The film Ruskin was motivated by Beavers’ reading of “The Stones of Venice”. Architectural details and views of the Italian city dominate the film, which also features images of London and the Alps, and a copy of “Unto This Last”, Ruskin’s treatise on social justice. Though literature is one of Beavers’ sources of inspiration, his films seldom contain text or speech. Dialogues are created between images rather than through the use of language.

Throughout the 1970s and 1980s, Beavers’ films were rarely shown in public. Both he and Markopoulos lived modest lives, dedicated to making new work and ensuring the means to continue, independent even of the support structures and community that had formed around the avant-garde cinema in New York and Europe.

In AMOR, as in the later film The Hedge Theatre which was also shot in Rome, analogies are drawn between filmmaking, tailoring and architecture. Images or sounds of the making of a suit, the restoration of a building and of Beavers himself are cut together in complex sequences. The filmmaker’s hand gestures, which frequently reach out into the frame, emphasise a performative element in the making.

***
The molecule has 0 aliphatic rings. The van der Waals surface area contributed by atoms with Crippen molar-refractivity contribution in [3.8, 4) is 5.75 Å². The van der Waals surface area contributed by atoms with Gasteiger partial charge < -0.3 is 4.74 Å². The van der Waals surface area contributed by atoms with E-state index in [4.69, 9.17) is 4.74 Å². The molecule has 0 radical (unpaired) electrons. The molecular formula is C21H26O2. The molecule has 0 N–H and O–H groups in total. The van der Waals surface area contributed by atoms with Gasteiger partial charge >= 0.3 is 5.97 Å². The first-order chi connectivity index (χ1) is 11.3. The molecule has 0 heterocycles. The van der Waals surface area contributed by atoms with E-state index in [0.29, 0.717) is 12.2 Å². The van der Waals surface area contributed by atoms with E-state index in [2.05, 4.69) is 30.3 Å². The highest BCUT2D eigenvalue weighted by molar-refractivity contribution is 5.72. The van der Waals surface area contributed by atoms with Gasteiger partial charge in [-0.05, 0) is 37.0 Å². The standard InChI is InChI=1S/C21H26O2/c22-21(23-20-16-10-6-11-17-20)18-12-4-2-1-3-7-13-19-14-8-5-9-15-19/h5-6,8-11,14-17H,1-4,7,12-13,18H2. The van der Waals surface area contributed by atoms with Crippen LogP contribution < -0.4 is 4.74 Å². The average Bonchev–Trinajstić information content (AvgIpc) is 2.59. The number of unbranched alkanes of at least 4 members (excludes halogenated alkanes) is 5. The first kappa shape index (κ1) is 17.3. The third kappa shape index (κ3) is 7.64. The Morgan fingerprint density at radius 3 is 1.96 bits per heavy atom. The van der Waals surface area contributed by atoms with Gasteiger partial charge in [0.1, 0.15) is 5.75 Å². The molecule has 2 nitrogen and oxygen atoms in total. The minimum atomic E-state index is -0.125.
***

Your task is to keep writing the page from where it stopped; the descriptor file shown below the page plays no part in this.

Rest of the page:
The final series of films in the cycle were predominantly shot in Greece and include Efpsychi, photographed in the old market quarter of Athens, and Wingseed, partly located in an idyllic landscape near to where Beavers and Markopoulos presented annual outdoor screenings between 1980 and 1986.

In 1992, shortly after completing the editing of his monumental work ENIAIOS, Gregory Markopoulos died in Freiburg, Germany. The Ground, made over the subsequent eight years, is Beavers’ moving response to this loss. One of the film’s signature images, the ruins of a hollow tower on a hillside above the sea, is also featured in Winged Dialogue, and brings a sense of completion and circularity to the entire sequence of works when viewed in its entirety.